perhaps . . but using Jesus as a model for “niceness/rudeness,” which is what you’re advocating, might not make the most sense for the reasons i mentioned . . his cleansing the temple and calling out the pharisees, etc. for example, don’t seem very nice, but i’d say actions like that had to do with his specific role, which is not ours . . i think current understandings of “niceness” are probably more relevant in our case . . in other words, if people see modern-day Christians as “not nice,” regardless of how much precedent me might believe we have based on what Jesus did, *they* don’t have that context necessarily, so their takeaway will be, “that Christian is not nice” . . which i think is undesirable . . btw, this does not mean we shouldn’t be truth tellers and call out things that are wrong, have opinions that are controversial, etc. . but even so, *how* we do it is important . . and our standard for that simply cannot always be Jesus . .

    • louismoreaugottschalk

      I think it is possible if one has the paraclete to guide one.

      • matt hill

        i don’t see it as a matter of possible or not possible, but should or should not . . for the reasons i gave above, i don’t think that we always *should* see Jesus as our model for how to act . . because of who he is and when he lived on earth vs who we are are and when we’re living, the standard is different

        • louismoreaugottschalk

          I think it is interesting and quite wonderful the convo we are having rite now! Out of 7 + billion ppl on this planet matt & lou are experiencing the miracle of contacting each other over the internet and sharing a sacred moment of our limited precious human time. I see that I am ‘in christ’ and have the paraclete, as of more than 40 yrs ago, who has been helping me transform myself and my behavior into a likeness of christ. I see that I was further enriched in my walking in the spirit 10yrs ago when i first took the 3rd step in AA & am experiencing constant contact as a way to stay sober & serene in these days of crisis & national/global insanity. That is all.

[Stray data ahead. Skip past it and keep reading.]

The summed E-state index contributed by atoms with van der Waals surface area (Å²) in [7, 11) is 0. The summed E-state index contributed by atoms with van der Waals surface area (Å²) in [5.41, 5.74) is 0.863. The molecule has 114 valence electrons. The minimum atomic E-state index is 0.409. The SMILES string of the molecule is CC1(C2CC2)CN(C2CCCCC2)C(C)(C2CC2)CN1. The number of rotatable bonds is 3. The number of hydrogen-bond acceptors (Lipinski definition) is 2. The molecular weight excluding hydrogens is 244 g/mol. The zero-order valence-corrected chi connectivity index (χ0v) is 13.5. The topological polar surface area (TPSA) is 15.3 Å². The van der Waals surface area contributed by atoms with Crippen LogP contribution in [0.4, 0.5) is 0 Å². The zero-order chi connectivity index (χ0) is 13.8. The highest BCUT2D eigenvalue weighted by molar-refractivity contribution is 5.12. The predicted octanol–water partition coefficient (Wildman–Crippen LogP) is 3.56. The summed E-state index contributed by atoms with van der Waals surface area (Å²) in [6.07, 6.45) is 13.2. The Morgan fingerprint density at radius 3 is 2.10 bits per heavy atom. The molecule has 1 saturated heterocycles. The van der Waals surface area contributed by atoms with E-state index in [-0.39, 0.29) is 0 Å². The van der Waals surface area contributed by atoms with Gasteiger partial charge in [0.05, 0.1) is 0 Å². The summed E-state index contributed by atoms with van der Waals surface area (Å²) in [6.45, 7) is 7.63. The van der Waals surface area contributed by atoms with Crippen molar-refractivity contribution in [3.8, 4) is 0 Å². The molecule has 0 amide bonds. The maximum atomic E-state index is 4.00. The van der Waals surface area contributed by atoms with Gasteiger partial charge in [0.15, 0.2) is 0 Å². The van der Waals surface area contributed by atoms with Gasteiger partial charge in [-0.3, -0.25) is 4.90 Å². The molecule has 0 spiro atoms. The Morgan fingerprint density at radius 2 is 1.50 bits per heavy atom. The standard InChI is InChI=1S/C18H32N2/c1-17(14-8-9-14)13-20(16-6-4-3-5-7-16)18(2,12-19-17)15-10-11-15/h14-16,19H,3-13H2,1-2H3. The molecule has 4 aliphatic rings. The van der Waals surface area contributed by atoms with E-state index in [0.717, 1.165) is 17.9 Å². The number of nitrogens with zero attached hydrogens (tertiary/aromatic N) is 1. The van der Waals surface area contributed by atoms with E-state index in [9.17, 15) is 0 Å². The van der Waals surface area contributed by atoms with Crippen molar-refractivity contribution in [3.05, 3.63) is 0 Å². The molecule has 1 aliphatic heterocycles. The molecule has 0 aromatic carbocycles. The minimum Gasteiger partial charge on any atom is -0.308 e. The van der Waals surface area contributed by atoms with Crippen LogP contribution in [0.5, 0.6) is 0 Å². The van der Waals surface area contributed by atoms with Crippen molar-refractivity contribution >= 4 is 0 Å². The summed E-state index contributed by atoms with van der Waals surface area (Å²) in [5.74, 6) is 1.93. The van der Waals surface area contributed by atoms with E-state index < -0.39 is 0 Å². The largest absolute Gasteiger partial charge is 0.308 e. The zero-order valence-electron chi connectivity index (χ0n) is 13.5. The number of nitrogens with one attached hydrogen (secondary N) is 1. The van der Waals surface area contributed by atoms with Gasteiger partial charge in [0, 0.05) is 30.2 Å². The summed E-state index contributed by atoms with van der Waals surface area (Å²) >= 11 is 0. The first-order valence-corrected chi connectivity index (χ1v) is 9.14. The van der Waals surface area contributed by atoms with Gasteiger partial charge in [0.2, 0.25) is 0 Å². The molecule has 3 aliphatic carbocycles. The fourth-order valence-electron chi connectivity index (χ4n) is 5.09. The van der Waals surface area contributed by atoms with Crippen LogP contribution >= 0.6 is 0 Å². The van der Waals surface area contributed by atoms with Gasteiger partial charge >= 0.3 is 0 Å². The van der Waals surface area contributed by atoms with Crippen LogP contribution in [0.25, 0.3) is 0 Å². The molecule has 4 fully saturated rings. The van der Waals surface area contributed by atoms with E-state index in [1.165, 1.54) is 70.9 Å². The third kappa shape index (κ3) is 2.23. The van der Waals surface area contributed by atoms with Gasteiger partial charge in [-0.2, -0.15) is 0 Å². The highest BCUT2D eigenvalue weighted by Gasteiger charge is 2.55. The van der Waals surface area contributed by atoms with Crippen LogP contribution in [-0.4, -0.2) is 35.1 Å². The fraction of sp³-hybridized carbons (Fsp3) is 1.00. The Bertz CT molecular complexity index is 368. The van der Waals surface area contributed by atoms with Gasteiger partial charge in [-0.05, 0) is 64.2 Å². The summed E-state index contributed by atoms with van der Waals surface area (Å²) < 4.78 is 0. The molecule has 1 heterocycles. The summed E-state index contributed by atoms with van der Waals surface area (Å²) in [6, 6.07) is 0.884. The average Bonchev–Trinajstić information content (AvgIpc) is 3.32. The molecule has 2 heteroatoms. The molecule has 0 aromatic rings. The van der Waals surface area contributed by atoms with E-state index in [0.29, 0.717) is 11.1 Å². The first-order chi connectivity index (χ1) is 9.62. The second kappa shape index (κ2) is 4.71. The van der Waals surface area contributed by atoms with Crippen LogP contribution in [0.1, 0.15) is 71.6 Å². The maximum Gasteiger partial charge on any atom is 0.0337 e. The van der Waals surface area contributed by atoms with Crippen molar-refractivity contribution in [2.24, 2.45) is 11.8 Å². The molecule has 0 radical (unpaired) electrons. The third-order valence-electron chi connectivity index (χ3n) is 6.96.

• There is one thing I keep telling folks, “Jesus isn’t nice but his so good”… So being good does not equate niceness. After all, niceness isn’t one of the fruits of the spirit. Well put Morgan, I see the heart of what you are trying to convey here and I love it.

    Thanks for sharing this…

    • louismoreaugottschalk

      I think nice has a price!

    • Thanks for reading.

  • Jane Steele Valentine

    why would jesus say “get behind me satan” to someone who follows him…a christian? He wouldnt.

  • David Bruggink

    I agree with your overall point, Morgan but I would like to add that gentleness is underrated. I do think there is a difference between artificial niceness and gentleness, and I think the latter can be beneficial in many situations. To speak in a way that is thoughtful, understanding and well stated can help to smooth over many potential arguments and even defuse potential violence. Sometimes bluntness is necessary, but sometimes it can cause unnecessary friction.

    • Great point! All of the epistles counsel us to be gentle and patient with each other.

  • Cassie Devereaux

    I’m not convinced Jesus would waste his time with a twitter or facebook account in the first place.

  • Cynthia Astle

    Another great post picked up for UM Insight. Love the chance to publish a photo of Buddy Jesus!

  • Val

    I think that it is not easy to understand how Jesus would act on social media but I think that we should always keep in mind what was His purpose: to share the Truth. And while the way we share it can vary depending on the epoca, the Truth is always the same. So how should we act on social media? I think we should always choose the best way to share the Truth, sometimes it means to be rude, sometimes with kindeness, sometimes we will speak and sometimes we will remain quiet, and we will always treat people in a way that is consistent with their infinite worth. 🙂

  • Brandon Roberts

    agreed 100% even though i’m agnostic

  • ugluk2

    Ouch. You’re right, of course.